Saturday, January 16, 2021

The Orangemen and the Legacy of Secret Societies in the Strategy of Tension

The Orange Order is one of the most mysterious and little remarked upon secret societies around. There's a reason for that: it's also one of the most historically important of the last two-hundred and fifty years. And not for reasons Alex Jones will ever acknowledge. 

You see, modern history has produced a certain type of secret society. Think Germany's Thule Society, France's La Cagoule, Italy's Propaganda Due, or our very own Sovereign Order of Saint John. One thing all of these outfits have in common are their own secret armies. 

It is now grudgingly acknowledged, at least in Europe, that "stay-behind armies" were a common feature of the Cold War era. These clandestine militias were established across Western Europe in the aftermath of the Second World War by the intelligence services of the US and UK. In theory, these stay-behinds would be used, in conjunction with American and British special operations forces, to wage a guerrilla war against the Soviet Union in the event that Western Europe was invaded. 

That was the theory at least. In actuality, these stay-behinds often turned up in more nefarious and illicit activities. This is one aspect of the stay-behinds that has been covered up for decades. Another is the close relation these stay-behinds often had to secret societies, or that they were modeled on interwar arrangements used by groups like the Thulists or Cagoulards.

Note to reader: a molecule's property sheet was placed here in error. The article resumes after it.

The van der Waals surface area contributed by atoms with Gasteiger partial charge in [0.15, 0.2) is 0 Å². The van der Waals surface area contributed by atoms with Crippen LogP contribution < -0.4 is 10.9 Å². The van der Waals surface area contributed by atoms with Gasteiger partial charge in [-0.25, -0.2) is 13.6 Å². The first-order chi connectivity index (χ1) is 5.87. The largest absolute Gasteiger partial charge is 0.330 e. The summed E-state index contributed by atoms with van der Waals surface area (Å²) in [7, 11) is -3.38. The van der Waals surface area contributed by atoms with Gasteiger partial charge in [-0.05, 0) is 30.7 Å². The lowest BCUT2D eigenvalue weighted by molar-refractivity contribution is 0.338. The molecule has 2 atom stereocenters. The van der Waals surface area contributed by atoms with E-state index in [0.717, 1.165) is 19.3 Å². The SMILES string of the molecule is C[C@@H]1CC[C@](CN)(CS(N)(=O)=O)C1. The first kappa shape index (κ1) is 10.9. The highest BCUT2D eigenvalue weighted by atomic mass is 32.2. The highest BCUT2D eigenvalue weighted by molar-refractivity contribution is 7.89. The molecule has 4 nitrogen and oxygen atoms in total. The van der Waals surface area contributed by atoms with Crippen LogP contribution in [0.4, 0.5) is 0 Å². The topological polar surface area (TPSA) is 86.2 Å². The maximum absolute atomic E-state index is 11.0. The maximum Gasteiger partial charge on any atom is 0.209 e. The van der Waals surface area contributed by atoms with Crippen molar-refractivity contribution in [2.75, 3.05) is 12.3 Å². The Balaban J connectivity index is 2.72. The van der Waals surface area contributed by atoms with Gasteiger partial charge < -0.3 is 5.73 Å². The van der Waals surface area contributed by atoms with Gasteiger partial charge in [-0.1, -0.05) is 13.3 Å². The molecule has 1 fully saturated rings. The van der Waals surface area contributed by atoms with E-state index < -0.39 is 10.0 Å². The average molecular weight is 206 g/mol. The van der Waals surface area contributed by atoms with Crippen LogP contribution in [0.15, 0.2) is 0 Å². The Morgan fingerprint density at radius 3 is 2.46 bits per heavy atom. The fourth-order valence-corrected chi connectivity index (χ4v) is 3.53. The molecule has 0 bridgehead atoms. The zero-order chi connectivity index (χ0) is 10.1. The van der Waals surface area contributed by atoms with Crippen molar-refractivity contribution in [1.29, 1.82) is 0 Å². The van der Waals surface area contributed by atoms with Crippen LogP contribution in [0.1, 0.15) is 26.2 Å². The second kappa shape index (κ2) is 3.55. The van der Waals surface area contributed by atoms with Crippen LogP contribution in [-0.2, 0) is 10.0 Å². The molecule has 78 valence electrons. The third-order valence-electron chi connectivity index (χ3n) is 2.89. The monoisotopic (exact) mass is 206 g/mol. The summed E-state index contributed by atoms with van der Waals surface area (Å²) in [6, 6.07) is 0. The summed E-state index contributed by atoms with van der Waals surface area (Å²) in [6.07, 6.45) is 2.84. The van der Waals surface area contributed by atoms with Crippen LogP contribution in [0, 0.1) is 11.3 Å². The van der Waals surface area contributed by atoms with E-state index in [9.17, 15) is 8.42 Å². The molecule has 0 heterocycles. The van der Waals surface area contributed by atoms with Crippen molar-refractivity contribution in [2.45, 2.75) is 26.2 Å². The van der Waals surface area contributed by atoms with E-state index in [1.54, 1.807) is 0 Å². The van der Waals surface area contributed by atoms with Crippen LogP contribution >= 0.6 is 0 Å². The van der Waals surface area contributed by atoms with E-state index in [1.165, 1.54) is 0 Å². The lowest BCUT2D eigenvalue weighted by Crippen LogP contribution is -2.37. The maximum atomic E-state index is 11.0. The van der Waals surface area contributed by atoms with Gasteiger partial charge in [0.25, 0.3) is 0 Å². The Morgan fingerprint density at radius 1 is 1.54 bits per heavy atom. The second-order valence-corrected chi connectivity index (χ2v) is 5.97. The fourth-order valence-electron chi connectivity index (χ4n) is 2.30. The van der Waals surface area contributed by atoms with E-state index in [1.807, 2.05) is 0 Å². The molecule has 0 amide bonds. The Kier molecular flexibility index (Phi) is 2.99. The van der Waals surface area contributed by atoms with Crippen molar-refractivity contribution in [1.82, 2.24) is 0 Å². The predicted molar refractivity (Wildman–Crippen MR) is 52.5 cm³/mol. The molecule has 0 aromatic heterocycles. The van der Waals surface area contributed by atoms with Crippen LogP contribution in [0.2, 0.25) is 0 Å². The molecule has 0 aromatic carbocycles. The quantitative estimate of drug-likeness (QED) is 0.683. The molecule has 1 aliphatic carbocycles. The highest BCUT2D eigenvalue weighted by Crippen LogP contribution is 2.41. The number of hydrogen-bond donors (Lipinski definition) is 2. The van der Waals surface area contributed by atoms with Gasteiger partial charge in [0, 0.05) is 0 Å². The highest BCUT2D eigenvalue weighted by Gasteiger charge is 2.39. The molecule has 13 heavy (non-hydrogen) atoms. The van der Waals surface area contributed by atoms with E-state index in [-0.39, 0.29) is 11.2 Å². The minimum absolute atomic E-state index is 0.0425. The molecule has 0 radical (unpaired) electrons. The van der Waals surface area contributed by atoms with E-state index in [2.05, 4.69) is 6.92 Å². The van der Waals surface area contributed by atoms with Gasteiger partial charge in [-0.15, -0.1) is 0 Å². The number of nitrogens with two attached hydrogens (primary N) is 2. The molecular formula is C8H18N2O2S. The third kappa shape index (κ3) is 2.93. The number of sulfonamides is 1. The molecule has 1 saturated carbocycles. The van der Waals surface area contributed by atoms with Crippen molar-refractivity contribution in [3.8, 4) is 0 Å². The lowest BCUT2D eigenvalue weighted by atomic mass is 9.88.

But to find the origins of the modern use of militias by secret societies, one must turn to the Orangemen. Unlike most secret societies, this group always had militant intentions from it's very inception. For over two plus centuries years, it has been used as a cudgel to support British interests in Ireland and beyond.  

The strange and terrible history of the Orangemen and their legacy is the subject of The Farm's latest subscribers episode. Helping me unfold this history is the great Richard B. Spence. Richard is the author of such works as Secret Agent 666: Aleister Crowley, British Intelligence, and the Occult and Trust No One: The Secret World of Sidney Reilly. He is also the host of "The Real History of Secret Societies" of the History Channel's Great Courses series. 

This is an epic chat that covers both the modern history of Ireland and Freemasonry, the role of secret societies in the strategy of tension, and all kinds of high weirdness surrounding America's oh-so-mysterious Sovereign Order of Saint John, more commonly known as the "Shickshinny Knights of Malta." 

For those of you unaware, by joining The Farm's patron for $5 a month you receive two additional, full lengths episodes per month. That's between two and four hours of bonus material with exclusive guests and content. The likes of Christopher Knowles, J. Michael "Doc Future" Bennett, Neil Sanders, and David Metcalfe have already joined me for these exclusive shows and in the coming weeks Greg Bishop and Adam Gorightly will be dropping by. So please, consider it folks. 


  1. Your mention of the Cagoulards, brings to mind the recent reports of several far-right groups receiving large contributions, paid in Bitcoin, from a French source...

  2. Recluse you have to know that Licio Gelli was an agent of Kominform.
    You know : V. Rothschild and his four Cambrige friends ( like i suspect JJ Angleton ) worked with URSS and Atlantic power in the same time.
    So did Gelli, but you can't say it in Italy.

    Mino Pcorelli was killed for many reasons but also for this thing.

    saluti, daouda

  3. A very obscure but valuable work that touches on the relationship between various orders and groups in the British empire like the Orangemen and false-flags (via Frank Kitson) is a two volume work by an Australian author named Don Veitch titled Gangs, Counter-Gangs and Other Political Crimes. It's uncommon and virtually unheard of in the USA but I think it would be of interest.